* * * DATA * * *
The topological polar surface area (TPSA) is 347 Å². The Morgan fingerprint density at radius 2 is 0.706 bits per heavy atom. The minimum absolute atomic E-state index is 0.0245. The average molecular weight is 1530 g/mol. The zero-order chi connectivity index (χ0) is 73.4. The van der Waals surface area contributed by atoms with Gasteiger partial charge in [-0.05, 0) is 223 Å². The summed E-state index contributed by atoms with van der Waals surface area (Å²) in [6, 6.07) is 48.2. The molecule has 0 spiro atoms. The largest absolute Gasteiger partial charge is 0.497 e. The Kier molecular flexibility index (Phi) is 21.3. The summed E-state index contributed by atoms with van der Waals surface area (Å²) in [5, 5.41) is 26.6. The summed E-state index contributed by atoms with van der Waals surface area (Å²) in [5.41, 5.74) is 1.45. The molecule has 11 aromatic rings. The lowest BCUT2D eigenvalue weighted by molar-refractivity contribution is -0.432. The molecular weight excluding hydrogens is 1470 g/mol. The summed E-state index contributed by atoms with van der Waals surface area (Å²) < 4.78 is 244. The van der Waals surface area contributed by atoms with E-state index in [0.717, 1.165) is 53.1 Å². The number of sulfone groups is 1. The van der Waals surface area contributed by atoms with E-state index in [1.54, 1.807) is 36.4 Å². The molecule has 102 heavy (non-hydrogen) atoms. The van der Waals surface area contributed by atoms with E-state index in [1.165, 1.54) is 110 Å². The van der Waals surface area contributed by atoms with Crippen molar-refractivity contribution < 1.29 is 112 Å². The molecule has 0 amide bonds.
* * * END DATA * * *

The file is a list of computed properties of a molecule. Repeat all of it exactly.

The topological polar surface area (TPSA) is 347 Å². The Morgan fingerprint density at radius 2 is 0.706 bits per heavy atom. The minimum absolute atomic E-state index is 0.0245. The average molecular weight is 1530 g/mol. The zero-order chi connectivity index (χ0) is 73.4. The van der Waals surface area contributed by atoms with Gasteiger partial charge in [-0.05, 0) is 223 Å². The summed E-state index contributed by atoms with van der Waals surface area (Å²) in [6, 6.07) is 48.2. The molecule has 0 spiro atoms. The largest absolute Gasteiger partial charge is 0.497 e. The Kier molecular flexibility index (Phi) is 21.3. The summed E-state index contributed by atoms with van der Waals surface area (Å²) in [5, 5.41) is 26.6. The summed E-state index contributed by atoms with van der Waals surface area (Å²) in [5.41, 5.74) is 1.45. The molecule has 11 aromatic rings. The lowest BCUT2D eigenvalue weighted by molar-refractivity contribution is -0.432. The molecular weight excluding hydrogens is 1470 g/mol. The summed E-state index contributed by atoms with van der Waals surface area (Å²) < 4.78 is 244. The van der Waals surface area contributed by atoms with E-state index in [0.717, 1.165) is 53.1 Å². The number of sulfone groups is 1. The van der Waals surface area contributed by atoms with E-state index in [1.54, 1.807) is 36.4 Å². The molecule has 102 heavy (non-hydrogen) atoms. The van der Waals surface area contributed by atoms with E-state index in [1.165, 1.54) is 110 Å². The van der Waals surface area contributed by atoms with Crippen molar-refractivity contribution < 1.29 is 112 Å². The molecule has 0 amide bonds.